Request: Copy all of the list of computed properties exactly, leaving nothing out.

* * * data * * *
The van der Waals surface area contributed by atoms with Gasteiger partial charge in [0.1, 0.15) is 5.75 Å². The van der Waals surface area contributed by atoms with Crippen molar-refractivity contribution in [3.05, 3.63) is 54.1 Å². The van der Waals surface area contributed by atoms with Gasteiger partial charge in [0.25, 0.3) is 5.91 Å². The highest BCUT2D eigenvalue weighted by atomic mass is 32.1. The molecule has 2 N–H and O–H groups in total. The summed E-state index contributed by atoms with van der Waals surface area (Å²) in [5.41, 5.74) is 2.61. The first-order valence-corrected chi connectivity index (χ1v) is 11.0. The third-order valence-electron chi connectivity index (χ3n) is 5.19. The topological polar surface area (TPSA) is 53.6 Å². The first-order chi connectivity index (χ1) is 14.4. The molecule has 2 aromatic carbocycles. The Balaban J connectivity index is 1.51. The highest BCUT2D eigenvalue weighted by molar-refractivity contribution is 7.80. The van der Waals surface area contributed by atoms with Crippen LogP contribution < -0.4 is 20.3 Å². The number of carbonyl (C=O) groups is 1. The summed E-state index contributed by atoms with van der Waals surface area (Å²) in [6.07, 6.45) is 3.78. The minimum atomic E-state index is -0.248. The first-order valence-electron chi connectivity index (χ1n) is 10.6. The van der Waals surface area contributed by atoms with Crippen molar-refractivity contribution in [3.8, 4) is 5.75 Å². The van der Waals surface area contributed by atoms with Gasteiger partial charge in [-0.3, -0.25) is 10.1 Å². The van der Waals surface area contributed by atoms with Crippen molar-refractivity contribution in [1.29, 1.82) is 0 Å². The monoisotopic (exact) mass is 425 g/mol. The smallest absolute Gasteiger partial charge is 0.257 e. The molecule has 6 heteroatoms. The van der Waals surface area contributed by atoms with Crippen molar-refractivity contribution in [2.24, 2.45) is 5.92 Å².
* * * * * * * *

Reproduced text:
The van der Waals surface area contributed by atoms with Gasteiger partial charge in [0.1, 0.15) is 5.75 Å². The van der Waals surface area contributed by atoms with Crippen molar-refractivity contribution in [3.05, 3.63) is 54.1 Å². The van der Waals surface area contributed by atoms with Gasteiger partial charge in [0.25, 0.3) is 5.91 Å². The highest BCUT2D eigenvalue weighted by atomic mass is 32.1. The molecule has 2 N–H and O–H groups in total. The summed E-state index contributed by atoms with van der Waals surface area (Å²) in [5.41, 5.74) is 2.61. The first-order valence-corrected chi connectivity index (χ1v) is 11.0. The third-order valence-electron chi connectivity index (χ3n) is 5.19. The topological polar surface area (TPSA) is 53.6 Å². The first-order chi connectivity index (χ1) is 14.4. The molecule has 2 aromatic carbocycles. The Balaban J connectivity index is 1.51. The highest BCUT2D eigenvalue weighted by molar-refractivity contribution is 7.80. The van der Waals surface area contributed by atoms with Crippen LogP contribution < -0.4 is 20.3 Å². The number of carbonyl (C=O) groups is 1. The summed E-state index contributed by atoms with van der Waals surface area (Å²) in [6.07, 6.45) is 3.78. The minimum atomic E-state index is -0.248. The first-order valence-electron chi connectivity index (χ1n) is 10.6. The van der Waals surface area contributed by atoms with Crippen molar-refractivity contribution in [3.8, 4) is 5.75 Å². The van der Waals surface area contributed by atoms with Gasteiger partial charge in [-0.3, -0.25) is 10.1 Å². The van der Waals surface area contributed by atoms with Crippen molar-refractivity contribution in [1.29, 1.82) is 0 Å². The monoisotopic (exact) mass is 425 g/mol. The smallest absolute Gasteiger partial charge is 0.257 e. The molecule has 6 heteroatoms. The van der Waals surface area contributed by atoms with Crippen molar-refractivity contribution in [2.24, 2.45) is 5.92 Å².